Late next year, I’m extremely excited about an FM/s collaboration with Edward Fields where I’ve been invited to create an collection of rugs. We’ll be showing the first one during design week next year.

What inspires or informs your work in general?
I can’t seem to get over exotic landscapes (Iceland, Patagonia, Mexico) that have natural, organic formations. Nature is the greatest sculptor of all. We try our best to translate the materials we cast with into forms inspired by nature, in an attempt to give the object its own gravitas. I feel jealous when I see a perfect stone formation created by water crashing into it, or by wind wearing slowly against its surface. I want to live with those moments, and that’s what I try to create in art and design.

 

Jason Miller

New York,
In addition to maintaining his own studio practice, Miller gets major credit for having founded the preeminent contemporary American lighting brand Roll & Hill, which not only produces his own elegant designs but also provides a much-needed manufacturing platform for up-and-coming American talents.

What is American design to you, and what excites you about it?
American design is often a balance of new and old. When the balance is tipped too far in one direction, it becomes either alien or retro, neither of which is good. What’s exciting right now is that there’s a ton of really great work being created that finds the right balance. It’s a great time to be working in the US.

What are your plans and highlights for the upcoming year?
Through my studio, the biggest project this year is a furniture collection that I’m developing for De La Espada. I’m also working on a rug collection for a French manufacturer. Both will debut during New York Design Week. Roll & Hill will be launching new products again this year at EuroLuce and then in the fall in New York.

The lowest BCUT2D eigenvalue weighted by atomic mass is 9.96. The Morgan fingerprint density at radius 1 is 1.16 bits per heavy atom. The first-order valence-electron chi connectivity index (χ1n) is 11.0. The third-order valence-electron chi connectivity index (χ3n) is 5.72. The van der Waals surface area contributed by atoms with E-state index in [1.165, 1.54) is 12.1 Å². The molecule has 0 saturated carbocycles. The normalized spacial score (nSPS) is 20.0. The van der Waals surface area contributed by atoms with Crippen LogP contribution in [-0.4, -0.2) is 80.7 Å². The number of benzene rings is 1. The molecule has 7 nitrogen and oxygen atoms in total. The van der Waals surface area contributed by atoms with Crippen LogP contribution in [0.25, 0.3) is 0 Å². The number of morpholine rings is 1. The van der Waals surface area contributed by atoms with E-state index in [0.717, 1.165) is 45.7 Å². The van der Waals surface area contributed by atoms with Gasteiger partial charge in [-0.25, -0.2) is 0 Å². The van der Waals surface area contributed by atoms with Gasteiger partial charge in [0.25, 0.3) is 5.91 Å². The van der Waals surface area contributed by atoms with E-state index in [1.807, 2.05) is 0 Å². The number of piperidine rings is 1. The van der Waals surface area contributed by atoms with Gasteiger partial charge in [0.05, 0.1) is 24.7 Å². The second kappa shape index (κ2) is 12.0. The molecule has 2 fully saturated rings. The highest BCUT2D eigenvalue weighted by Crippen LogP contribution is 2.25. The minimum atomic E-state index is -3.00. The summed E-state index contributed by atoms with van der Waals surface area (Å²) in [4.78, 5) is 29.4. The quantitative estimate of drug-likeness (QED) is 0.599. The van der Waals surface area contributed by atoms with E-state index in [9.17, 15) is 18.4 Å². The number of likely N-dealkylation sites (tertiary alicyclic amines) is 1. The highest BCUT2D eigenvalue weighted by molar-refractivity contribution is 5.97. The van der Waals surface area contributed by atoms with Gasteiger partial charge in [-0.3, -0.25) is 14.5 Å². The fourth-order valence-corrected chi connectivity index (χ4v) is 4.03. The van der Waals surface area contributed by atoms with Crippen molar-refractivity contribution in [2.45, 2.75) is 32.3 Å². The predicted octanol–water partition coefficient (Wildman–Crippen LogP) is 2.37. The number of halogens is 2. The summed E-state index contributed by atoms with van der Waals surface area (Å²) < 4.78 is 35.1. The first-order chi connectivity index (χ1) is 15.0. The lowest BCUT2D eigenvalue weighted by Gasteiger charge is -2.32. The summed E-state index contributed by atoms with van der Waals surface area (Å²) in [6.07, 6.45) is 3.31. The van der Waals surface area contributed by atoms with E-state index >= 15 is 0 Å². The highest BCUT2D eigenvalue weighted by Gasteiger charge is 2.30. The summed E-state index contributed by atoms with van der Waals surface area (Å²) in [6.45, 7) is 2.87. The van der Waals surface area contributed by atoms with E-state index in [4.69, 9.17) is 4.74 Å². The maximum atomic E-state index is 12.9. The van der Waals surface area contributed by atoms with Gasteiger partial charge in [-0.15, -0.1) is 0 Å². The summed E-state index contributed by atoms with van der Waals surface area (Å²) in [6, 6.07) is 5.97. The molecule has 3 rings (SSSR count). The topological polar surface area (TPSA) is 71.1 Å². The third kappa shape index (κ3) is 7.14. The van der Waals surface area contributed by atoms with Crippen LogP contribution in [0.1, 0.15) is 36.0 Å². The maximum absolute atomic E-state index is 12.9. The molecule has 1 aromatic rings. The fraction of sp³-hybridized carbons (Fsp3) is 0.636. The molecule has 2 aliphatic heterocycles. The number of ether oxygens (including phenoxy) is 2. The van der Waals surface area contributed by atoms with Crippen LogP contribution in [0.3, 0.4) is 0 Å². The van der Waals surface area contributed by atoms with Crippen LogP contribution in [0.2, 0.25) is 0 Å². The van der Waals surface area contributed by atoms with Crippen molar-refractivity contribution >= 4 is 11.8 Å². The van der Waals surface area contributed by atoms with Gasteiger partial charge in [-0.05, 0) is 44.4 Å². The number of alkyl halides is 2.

What inspires/informs your work in general?
I’m increasingly interested in interiors. While I’m still a product designer, it’s hard for me to think of products outside of a specific interior context. Furniture and/or lighting is never experienced on a white background — it’s part of a room. I think more and more about how the things I make will affect the rooms they inhabit.

Bari Ziperstein

Los Angeles
In both her design and fine art practices, Ziperstein is constantly reinventing what a piece of ceramic art can, and ought, to be.

What is American design to you, and what excites you about it?
To me, American design is about a focused moxie to break rules in terms of scale, material choices, and stretching new outlets to sell or display one’s work. Having the ability to move between the fine art and design worlds (or the space between design, art, craft), where materials that are traditionally functional have a different use, value, and output. With a conceptual education at Cal Arts, rather than a traditional ceramics technical background – my investment in ceramics is less weighted in showing off technical tricks. Rather it’s about creating a new ceramic silhouette with unexpected processes that excites me.

What are your plans and highlights for the upcoming year?